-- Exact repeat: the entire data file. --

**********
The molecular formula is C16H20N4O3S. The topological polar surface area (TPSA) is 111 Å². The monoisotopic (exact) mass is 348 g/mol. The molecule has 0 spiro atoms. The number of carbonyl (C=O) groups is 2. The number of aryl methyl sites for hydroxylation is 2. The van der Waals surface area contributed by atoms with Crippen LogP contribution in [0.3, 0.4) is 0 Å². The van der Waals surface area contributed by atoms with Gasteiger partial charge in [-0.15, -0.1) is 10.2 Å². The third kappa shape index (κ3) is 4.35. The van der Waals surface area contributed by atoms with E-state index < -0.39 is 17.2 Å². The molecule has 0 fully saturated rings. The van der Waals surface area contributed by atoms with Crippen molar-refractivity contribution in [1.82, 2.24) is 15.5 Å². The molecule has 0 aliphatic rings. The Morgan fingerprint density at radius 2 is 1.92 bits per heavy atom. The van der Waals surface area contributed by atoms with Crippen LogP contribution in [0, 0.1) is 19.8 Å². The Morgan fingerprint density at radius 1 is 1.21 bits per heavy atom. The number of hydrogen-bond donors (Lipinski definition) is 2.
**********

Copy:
The molecular formula is C16H20N4O3S. The topological polar surface area (TPSA) is 111 Å². The monoisotopic (exact) mass is 348 g/mol. The molecule has 0 spiro atoms. The number of carbonyl (C=O) groups is 2. The number of aryl methyl sites for hydroxylation is 2. The van der Waals surface area contributed by atoms with Crippen LogP contribution in [0.3, 0.4) is 0 Å². The van der Waals surface area contributed by atoms with Gasteiger partial charge in [-0.15, -0.1) is 10.2 Å². The third kappa shape index (κ3) is 4.35. The van der Waals surface area contributed by atoms with E-state index < -0.39 is 17.2 Å². The molecule has 0 fully saturated rings. The van der Waals surface area contributed by atoms with Crippen molar-refractivity contribution in [1.82, 2.24) is 15.5 Å². The molecule has 0 aliphatic rings. The Morgan fingerprint density at radius 2 is 1.92 bits per heavy atom. The van der Waals surface area contributed by atoms with Crippen LogP contribution in [0, 0.1) is 19.8 Å². The Morgan fingerprint density at radius 1 is 1.21 bits per heavy atom. The number of hydrogen-bond donors (Lipinski definition) is 2.